The team’s growth this season has been nothing short of extraordinary. With precise training sessions, strategic coaching, and unwavering support from families and fans, each team has shown significant progress. The championship highlighted the program’s positive impact on the athletes’ physical and mental development, reinforcing the importance of sports in youth development.

Dedication and Sportsmanship Shine at Parsippany PAL Flag Football Championship

As the season concludes, anticipation for next year’s championship is already building. The Parsippany PAL Flag Football Championship continues to be a community cornerstone, bringing together athletes, coaches, and fans with a shared passion for the sport.

Since 1965, the Parsippany PAL has been working hard to provide the children of Parsippany with various activities and sports programs. With only 240 children registered in three programs, the Parsippany PAL has grown to serve more than 4,000 children from the surrounding area with over 15 programs.

The focus of the Parsippany PAL is entirely on the kids!

The Parsippany PAL currently manages/hosts various programs, including Basketball, Cheerleading, Flag Football, Wrestling, Enrichment, and more! Additionally, throughout the year, the Parsippany PAL hosts several camps, clinics, and more!

For all programs available at the PAL, click here.

4,000 Attend Parsippany Memorial Day Parade to Remember and Celebrate Heroes

PARSIPPANY — Despite the looming threat of rain, the skies held clear as the Township of Parsippany-Troy Hills hosted a vibrant Memorial Day Parade on Monday, May 27th, along North Beverwyck Road in Lake Hiawatha. The event drew 4,000 spectators who gathered to honor the memory of American soldiers lost in combat.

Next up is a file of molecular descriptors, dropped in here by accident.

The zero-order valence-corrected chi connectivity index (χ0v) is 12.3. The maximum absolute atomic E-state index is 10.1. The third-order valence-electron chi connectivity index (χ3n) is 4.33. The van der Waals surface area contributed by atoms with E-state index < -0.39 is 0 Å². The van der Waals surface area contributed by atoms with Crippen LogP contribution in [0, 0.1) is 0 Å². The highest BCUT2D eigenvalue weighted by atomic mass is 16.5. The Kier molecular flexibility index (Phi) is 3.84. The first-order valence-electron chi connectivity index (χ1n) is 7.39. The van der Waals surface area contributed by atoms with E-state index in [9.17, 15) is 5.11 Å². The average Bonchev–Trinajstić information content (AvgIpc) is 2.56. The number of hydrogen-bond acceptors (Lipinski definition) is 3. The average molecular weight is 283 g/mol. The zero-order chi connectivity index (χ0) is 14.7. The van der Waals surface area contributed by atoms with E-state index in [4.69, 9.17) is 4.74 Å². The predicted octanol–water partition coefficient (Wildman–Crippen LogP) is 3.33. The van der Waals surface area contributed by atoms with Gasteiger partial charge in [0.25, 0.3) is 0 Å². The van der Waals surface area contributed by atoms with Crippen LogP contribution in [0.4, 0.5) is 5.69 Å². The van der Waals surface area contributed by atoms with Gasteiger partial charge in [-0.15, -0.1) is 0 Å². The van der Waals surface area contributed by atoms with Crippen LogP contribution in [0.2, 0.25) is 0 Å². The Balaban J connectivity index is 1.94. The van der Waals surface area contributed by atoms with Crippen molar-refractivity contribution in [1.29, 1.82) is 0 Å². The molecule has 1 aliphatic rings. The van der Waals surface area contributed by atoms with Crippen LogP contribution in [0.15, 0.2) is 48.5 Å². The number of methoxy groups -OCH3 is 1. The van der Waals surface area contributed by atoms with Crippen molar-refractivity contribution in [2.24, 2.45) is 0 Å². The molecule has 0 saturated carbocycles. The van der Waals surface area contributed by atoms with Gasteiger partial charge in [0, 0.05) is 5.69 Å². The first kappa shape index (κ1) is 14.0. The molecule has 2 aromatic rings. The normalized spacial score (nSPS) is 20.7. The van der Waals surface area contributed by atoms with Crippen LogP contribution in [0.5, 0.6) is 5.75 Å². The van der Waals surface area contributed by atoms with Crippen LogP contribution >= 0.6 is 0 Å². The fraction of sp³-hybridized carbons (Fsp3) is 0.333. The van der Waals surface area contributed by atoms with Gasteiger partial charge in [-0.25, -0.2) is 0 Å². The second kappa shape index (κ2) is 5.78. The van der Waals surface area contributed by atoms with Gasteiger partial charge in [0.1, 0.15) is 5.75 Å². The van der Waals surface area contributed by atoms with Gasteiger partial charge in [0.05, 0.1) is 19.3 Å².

Parsippany District 5 Fire Department

The Memorial Day parade is a longstanding tradition in the Township of Parsippany-Troy Hills, offering a sense of continuity and connection to the past. These parades are a cherished ritual that bridges current generations with those who have come before, preserving the memory of the brave individuals who have served our country.

VFW Post 10184 and American Legion Post 249, who led the procession

Emceed by Dr. Phil Santiago, the parade featured a variety of participants, including VFW Post 10184 and American Legion Post 249, who led the procession. All of Parsippany’s Fire Departments and Emergency Services and the Parsippany High and Parsippany Hills High Schools Marching Bands were in attendance. The parade included Girl Scouts, various civic organizations, bands, and jugglers marching from Katherine Drive to Condit Avenue.

Jugglers add a touch of entertainment as they march in the Parsippany-Troy Hills Memorial Day Parade, captivating the crowd with their impressive skills.

“It turned out to be a great day for a parade,” remarked Mayor Barberio. “It is important to remember and celebrate the lives of all the brave men and women who served this country and made the ultimate sacrifice. We owe them our freedom and our many opportunities here in America.” The parade was not just a tribute but a vibrant community celebration, underscoring the importance of unity and remembrance on Memorial Day.

Local residents lining North Beverwyck Road, showing their support and honoring fallen heroes at the Parsippany-Troy Hills Memorial Day Parade
Council President Paul Carifi, Jr., met with residents at the Parsippany-Troy Hills Memorial Day Parade, engaging with the community and honoring the memory of fallen heroes.
Former Council President Michael dePierro rode the golf cart during the Parsippany-Troy Hills Memorial Day Parade, greeting spectators and participating in the community tribute.
The Parsippany Hills High School Band performed at the Parsippany-Troy Hills Memorial Day Parade, adding a spirited musical tribute.
Morris County Commissioner Thomas Mastrangelo and Parsippany resident Rajendar Dichpally attended the Parsippany-Troy Hills Memorial Day Parade, joining the community to honor fallen heroes.
Morris County Commissioner Thomas Mastrangelo and Parsippany resident Rajendar Dichpally attended the Parsippany-Troy Hills Memorial Day Parade, joining the community to honor fallen heroes.
Army trucks rolling down North Beverwyck Road during the Parsippany-Troy Hills Memorial Day Parade serve as a powerful reminder of the sacrifices made by our armed forces.